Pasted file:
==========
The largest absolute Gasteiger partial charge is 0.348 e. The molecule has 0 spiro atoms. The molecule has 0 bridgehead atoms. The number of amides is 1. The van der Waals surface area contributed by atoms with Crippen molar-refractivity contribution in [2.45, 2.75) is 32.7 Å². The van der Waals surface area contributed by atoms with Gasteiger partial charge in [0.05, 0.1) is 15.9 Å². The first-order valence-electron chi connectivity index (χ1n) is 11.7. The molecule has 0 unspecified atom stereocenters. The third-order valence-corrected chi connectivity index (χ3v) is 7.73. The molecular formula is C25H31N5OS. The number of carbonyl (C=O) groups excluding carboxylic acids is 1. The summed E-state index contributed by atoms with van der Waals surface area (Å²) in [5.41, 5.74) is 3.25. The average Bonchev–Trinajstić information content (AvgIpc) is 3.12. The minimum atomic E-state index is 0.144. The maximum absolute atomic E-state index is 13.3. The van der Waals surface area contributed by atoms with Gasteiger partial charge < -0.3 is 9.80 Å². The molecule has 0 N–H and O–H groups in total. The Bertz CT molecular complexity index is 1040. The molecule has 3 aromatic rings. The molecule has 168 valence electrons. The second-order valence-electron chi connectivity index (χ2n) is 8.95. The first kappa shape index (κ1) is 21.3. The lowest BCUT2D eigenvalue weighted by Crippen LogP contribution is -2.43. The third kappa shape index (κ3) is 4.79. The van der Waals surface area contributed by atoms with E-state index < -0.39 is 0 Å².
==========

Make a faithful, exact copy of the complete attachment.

The largest absolute Gasteiger partial charge is 0.348 e. The molecule has 0 spiro atoms. The molecule has 0 bridgehead atoms. The number of amides is 1. The van der Waals surface area contributed by atoms with Crippen molar-refractivity contribution in [2.45, 2.75) is 32.7 Å². The van der Waals surface area contributed by atoms with Gasteiger partial charge in [0.05, 0.1) is 15.9 Å². The first-order valence-electron chi connectivity index (χ1n) is 11.7. The molecule has 0 unspecified atom stereocenters. The third-order valence-corrected chi connectivity index (χ3v) is 7.73. The molecular formula is C25H31N5OS. The number of carbonyl (C=O) groups excluding carboxylic acids is 1. The summed E-state index contributed by atoms with van der Waals surface area (Å²) in [5.41, 5.74) is 3.25. The average Bonchev–Trinajstić information content (AvgIpc) is 3.12. The minimum atomic E-state index is 0.144. The maximum absolute atomic E-state index is 13.3. The van der Waals surface area contributed by atoms with Gasteiger partial charge < -0.3 is 9.80 Å². The molecule has 0 N–H and O–H groups in total. The Bertz CT molecular complexity index is 1040. The molecule has 3 aromatic rings. The molecule has 168 valence electrons. The second-order valence-electron chi connectivity index (χ2n) is 8.95. The first kappa shape index (κ1) is 21.3. The lowest BCUT2D eigenvalue weighted by Crippen LogP contribution is -2.43. The third kappa shape index (κ3) is 4.79. The van der Waals surface area contributed by atoms with E-state index < -0.39 is 0 Å².